Alkaline pH changes in the cerebellum of asymptomatic HIV-infected individuals.

Academic Article


  • Human immunodeficiency virus (HIV) infection of the brain causes a complex cascade of cellular events involving several different cell types that eventually leads to neuronal cell death and the manifestation of the AIDS-associated dementia complex (ADC). Upon autopsy HIV-infected individuals show lesions within subcortical regions of the brain, including the cerebellum. Previously we have demonstrated, in primary and cell culture models of rat and human astrocytes, a change in intracellular pH (pH(i)) due to increased Na(+)/H(+) exchange following exposure to inactivated virus or gp120, the major HIV envelope glycoprotein. To further investigate whether any such in vivo pH(i) changes occur in human brains subsequent to HIV infection, we measured the pH(i) of the cerebellum in eight HIV-positive individuals and nine healthy volunteers using (31)P magnetic resonance spectroscopy imaging (MRSI) at high field strength (4.1 T). The results showed a significant difference between the age-adjusted mean pH(i) in the cerebellum in control group and patient groups (7.11 +/- 0.03 vs 7.16 +/- 0.04), and further HIV-infected individuals displayed a significant increase in the number of cerebellar volume elements that were alkaline. We hypothesize that this propensity towards alterations in cerebellar pH(i) may portend later neurological involvement resulting from HIV infection.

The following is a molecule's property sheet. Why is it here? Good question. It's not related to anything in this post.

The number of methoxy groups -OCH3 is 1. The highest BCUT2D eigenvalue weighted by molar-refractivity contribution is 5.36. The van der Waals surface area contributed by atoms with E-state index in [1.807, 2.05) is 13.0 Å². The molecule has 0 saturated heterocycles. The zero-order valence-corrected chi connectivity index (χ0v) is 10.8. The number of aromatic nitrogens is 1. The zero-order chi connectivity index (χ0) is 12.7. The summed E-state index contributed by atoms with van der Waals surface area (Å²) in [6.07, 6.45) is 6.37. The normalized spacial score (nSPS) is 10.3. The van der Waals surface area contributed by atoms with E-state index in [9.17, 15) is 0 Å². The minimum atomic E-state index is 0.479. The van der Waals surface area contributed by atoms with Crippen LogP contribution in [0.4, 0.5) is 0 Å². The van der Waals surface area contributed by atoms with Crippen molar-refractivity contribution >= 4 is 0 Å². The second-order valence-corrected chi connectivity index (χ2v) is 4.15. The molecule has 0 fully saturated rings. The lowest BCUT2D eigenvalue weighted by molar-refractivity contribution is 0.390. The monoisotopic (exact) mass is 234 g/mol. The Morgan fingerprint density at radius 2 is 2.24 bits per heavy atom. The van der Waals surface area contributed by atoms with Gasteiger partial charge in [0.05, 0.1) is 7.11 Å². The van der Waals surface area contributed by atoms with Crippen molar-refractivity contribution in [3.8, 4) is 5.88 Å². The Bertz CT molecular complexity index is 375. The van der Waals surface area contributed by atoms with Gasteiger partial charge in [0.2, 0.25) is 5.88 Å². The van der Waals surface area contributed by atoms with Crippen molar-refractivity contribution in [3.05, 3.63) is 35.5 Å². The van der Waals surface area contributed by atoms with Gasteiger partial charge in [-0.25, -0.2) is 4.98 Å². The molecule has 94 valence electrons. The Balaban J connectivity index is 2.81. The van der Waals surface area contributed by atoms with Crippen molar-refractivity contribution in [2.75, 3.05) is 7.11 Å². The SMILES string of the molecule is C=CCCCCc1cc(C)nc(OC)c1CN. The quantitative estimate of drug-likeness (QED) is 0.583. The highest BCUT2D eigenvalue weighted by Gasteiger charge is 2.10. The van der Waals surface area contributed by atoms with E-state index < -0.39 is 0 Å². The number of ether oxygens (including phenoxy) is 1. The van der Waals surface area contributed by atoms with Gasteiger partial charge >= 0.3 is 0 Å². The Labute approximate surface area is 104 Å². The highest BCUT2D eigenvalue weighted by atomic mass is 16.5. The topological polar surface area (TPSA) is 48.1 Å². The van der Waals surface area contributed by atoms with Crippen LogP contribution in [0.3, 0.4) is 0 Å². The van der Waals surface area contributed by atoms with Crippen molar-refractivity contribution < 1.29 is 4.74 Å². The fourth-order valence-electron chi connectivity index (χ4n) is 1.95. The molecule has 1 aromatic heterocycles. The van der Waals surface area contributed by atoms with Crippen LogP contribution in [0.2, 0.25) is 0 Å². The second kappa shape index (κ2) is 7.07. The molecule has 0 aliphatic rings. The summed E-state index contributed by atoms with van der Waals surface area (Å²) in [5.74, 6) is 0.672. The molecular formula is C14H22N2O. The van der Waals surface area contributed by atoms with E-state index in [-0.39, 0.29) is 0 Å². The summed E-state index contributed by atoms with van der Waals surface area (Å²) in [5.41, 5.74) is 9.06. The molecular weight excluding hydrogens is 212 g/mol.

• Authors

    Published In

  • NMR in Biomedicine  Journal
  • Keywords

  • Adenosine Triphosphate, Adult, Cerebellum, Female, HIV Infections, Humans, Hydrogen-Ion Concentration, Magnetic Resonance Spectroscopy, Male, Phosphates, Phosphocreatine
  • Digital Object Identifier (doi)

    Pubmed Id

  • 22190480
  • Author List

  • Patton HK; Chu WJ; Hetherington HP; den Hollander J; Stewart KE; Raper JL; Shelton BJ; Benveniste EN; Benos DJ
  • Start Page

  • 12
  • End Page

  • 18
  • Volume

  • 14
  • Issue

  • 1